Introducing the Coastal Texas Project Partners

The Coastal Texas Project is a partnership of the United States Army Corps of Engineers (USACE), the lead Federal agency, and its two non-Federal sponsors, the Gulf Coast Protection District (GCPD) and the Texas General Land Office (GLO). Working together, these entities will be responsible for delivering this $34 billion project, in today’s dollars, representing and integrated and comprehensive coastal resiliency strategy for the Texas coast.

Generally, 65% of total project costs are the responsibility of the Federal government, while the non-Federal sponsors must provide 35% of project costs. Furthermore, the USACE, as the lead Federal agency, will lead all design and construction efforts, with the support of its non-Federal sponsors. Upon completion of construction, it is anticipated that the ongoing operations and maintenance of the project components will be the responsibility of the non-Federal sponsors.

Project Cost

Project Overview

The Coastal Texas Project includes a combination of coastal storm risk management and ecosystem restoration projects that function as a system to reduce the risk of coastal storm surge damages to our coastal communities and vitally important industries, and to restore degraded coastal ecosystems. Focused on redundancy and robustness, the Coastal Texas Project provides increased resiliency along the Texas coast and is adaptable to future conditions, including sea level rise. The Coastal Texas Project consists of:

The Project Partners

USACE Galveston District

U.S. Army Corps of Engineers, Galveston District (USACE): For all projects under the Coastal Texas Project umbrella, the USACE will serve as the lead Federal agency and be responsible for all design and construction efforts. Specifically, work performed by the USACE will be led by the Mega Projects Division within the Galveston District, with support from other Districts and Centers of expertise across the USACE.

Starting with the Flood Control Act of 1917, the USACE has served as the lead Federal flood control agency, tasked with studying and constructing water resources projects related to flood risk reduction. Two of the USACE’s primary missions, both of which are reflected in the Coastal Texas Project, are coastal storm risk management and ecosystem restoration. To meet these missions, the Army Corps of Engineers works in partnership with Federal, state, local and private entities. The USACE Galveston District is committed to providing vital public engineering services in peace and war to strengthen our nation’s security, energize the economy and reduce risks from disasters. For more information about the USACE, visit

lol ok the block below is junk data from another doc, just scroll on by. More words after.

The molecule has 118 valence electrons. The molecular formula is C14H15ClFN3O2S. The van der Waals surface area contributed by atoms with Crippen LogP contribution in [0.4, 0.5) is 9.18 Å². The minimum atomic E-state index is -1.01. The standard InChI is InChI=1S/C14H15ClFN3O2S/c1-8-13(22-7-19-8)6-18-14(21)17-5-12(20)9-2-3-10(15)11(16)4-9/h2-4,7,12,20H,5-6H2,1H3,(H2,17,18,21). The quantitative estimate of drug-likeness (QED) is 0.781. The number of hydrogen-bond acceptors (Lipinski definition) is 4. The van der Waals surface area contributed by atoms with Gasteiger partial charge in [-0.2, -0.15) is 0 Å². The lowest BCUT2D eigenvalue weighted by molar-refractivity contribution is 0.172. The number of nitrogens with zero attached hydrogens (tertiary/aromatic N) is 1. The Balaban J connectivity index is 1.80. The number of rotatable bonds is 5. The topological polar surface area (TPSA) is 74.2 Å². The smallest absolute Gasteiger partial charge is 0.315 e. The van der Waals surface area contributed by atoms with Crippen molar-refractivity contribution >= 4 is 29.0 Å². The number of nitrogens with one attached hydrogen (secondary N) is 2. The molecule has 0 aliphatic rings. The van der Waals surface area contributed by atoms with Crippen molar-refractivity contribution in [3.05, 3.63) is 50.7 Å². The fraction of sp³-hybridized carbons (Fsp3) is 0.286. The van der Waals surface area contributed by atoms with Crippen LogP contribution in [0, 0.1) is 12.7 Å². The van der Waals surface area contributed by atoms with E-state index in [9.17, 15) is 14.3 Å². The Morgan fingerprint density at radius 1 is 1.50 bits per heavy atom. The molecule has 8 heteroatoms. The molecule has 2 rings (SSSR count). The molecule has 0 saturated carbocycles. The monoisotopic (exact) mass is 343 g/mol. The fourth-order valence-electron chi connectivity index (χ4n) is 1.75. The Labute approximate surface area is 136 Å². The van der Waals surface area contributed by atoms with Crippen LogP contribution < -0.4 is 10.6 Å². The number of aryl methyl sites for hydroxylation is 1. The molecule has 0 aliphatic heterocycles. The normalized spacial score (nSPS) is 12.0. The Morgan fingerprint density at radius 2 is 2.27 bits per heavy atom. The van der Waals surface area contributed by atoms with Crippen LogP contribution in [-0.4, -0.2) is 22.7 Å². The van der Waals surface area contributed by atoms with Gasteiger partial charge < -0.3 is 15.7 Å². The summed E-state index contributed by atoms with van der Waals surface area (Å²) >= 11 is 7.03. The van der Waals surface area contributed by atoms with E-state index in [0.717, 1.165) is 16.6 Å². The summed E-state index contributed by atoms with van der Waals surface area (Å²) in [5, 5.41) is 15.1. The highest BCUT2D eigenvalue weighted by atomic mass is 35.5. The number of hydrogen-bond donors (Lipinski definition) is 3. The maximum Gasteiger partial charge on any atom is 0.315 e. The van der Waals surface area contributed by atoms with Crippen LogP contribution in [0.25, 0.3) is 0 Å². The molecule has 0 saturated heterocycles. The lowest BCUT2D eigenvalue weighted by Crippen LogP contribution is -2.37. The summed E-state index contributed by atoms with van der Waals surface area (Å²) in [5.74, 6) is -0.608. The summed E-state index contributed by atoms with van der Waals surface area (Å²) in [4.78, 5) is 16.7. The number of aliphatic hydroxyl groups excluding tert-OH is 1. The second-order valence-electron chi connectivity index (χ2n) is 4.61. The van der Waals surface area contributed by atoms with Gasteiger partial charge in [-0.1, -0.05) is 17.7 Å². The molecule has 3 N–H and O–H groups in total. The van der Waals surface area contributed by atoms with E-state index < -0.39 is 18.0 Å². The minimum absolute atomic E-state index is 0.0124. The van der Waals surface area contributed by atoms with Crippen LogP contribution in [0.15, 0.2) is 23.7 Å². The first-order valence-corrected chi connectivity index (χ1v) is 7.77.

Gulf Coast Protection District

Gulf Coast Protection District (GCPD): The GCPD will serve as the non-Federal sponsor the collection of projects which comprise the Galveston Bay Storm Surge Barrier System. Through inter-local agreements, it is anticipated that additional local entities may support the GCPD in fulfilling its obligations as the non-Federal sponsor.

The GCPD was created in 2021 by the 87th Texas Legislature to oversee the implementation of an integrated and comprehensive coastal resilience strategy for the upper Texas coast. Specifically, this includes assuming the role of non-Federal sponsor for major portions of the Federally funded and U.S. Army Corps of Engineers-led Coastal Texas Project and Sabine Pass to Galveston Bay Project. The GCPD encompasses approximately 5,220 square miles of land covering Chambers, Galveston, Harris, Jefferson, and Orange counties. For more information about the GCPD, visit

Texas General Land Office

Texas General Land Office (GLO): The GLO will serve as the non-Federal sponsor for the collection of projects which comprise the Coastwide Ecosystem Restoration Plan in addition to the South Padre Island Beach Nourishment Project. Through inter-local agreements, it is anticipated that additional local entities may support the GLO in fulfilling its obligations as the non-Federal sponsor.

The GLO, formed in 1836, is the oldest state agency in Texas. Specific to coastal resources, the GLO is responsible for the management of coastal public lands and implementation of the Open Beaches Act, Dune Protection Act, the Coastal Erosion Planning and Response Act, and the Coastal Management Program. To accomplish this, the GLO operates various coastal programs, projects, and partnerships that work together to address erosion, loss of habitat, impacts on wildlife and fisheries, degradation of water quality and quantity, storm surge, public access to beaches, and the enhancement of coastal resiliency. For more information about the GLO, visit https:/

Learn more about the projects included in the Coastal Texas Project and the project partners on the About the Project page of this website.

Sign up to receive project updates.